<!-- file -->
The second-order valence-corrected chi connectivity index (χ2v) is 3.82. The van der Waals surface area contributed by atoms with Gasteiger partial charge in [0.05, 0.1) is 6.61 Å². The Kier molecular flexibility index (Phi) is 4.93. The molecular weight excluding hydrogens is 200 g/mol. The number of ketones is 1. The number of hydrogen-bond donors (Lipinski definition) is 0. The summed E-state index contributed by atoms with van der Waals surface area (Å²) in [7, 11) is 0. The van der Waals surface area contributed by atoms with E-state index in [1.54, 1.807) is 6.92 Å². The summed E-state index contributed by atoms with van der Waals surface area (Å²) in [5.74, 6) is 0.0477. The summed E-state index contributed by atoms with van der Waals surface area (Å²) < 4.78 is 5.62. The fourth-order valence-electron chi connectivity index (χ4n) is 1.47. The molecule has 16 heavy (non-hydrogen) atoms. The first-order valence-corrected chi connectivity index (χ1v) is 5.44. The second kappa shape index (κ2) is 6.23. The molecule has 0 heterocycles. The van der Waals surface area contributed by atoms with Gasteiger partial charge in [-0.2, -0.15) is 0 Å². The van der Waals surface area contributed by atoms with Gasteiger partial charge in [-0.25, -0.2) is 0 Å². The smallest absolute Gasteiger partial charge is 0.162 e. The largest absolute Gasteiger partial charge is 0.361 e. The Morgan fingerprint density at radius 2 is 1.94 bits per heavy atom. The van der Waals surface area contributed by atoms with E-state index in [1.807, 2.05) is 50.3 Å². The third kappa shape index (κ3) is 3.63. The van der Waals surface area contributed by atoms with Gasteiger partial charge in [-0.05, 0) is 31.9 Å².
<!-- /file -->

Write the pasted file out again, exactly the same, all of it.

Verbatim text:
The second-order valence-corrected chi connectivity index (χ2v) is 3.82. The van der Waals surface area contributed by atoms with Gasteiger partial charge in [0.05, 0.1) is 6.61 Å². The Kier molecular flexibility index (Phi) is 4.93. The molecular weight excluding hydrogens is 200 g/mol. The number of ketones is 1. The number of hydrogen-bond donors (Lipinski definition) is 0. The summed E-state index contributed by atoms with van der Waals surface area (Å²) in [7, 11) is 0. The van der Waals surface area contributed by atoms with E-state index in [1.54, 1.807) is 6.92 Å². The summed E-state index contributed by atoms with van der Waals surface area (Å²) in [5.74, 6) is 0.0477. The summed E-state index contributed by atoms with van der Waals surface area (Å²) < 4.78 is 5.62. The fourth-order valence-electron chi connectivity index (χ4n) is 1.47. The molecule has 16 heavy (non-hydrogen) atoms. The first-order valence-corrected chi connectivity index (χ1v) is 5.44. The second kappa shape index (κ2) is 6.23. The molecule has 0 heterocycles. The van der Waals surface area contributed by atoms with Gasteiger partial charge in [-0.2, -0.15) is 0 Å². The van der Waals surface area contributed by atoms with Gasteiger partial charge in [-0.25, -0.2) is 0 Å². The smallest absolute Gasteiger partial charge is 0.162 e. The largest absolute Gasteiger partial charge is 0.361 e. The Morgan fingerprint density at radius 2 is 1.94 bits per heavy atom. The van der Waals surface area contributed by atoms with E-state index in [1.807, 2.05) is 50.3 Å². The third kappa shape index (κ3) is 3.63. The van der Waals surface area contributed by atoms with Gasteiger partial charge in [-0.05, 0) is 31.9 Å².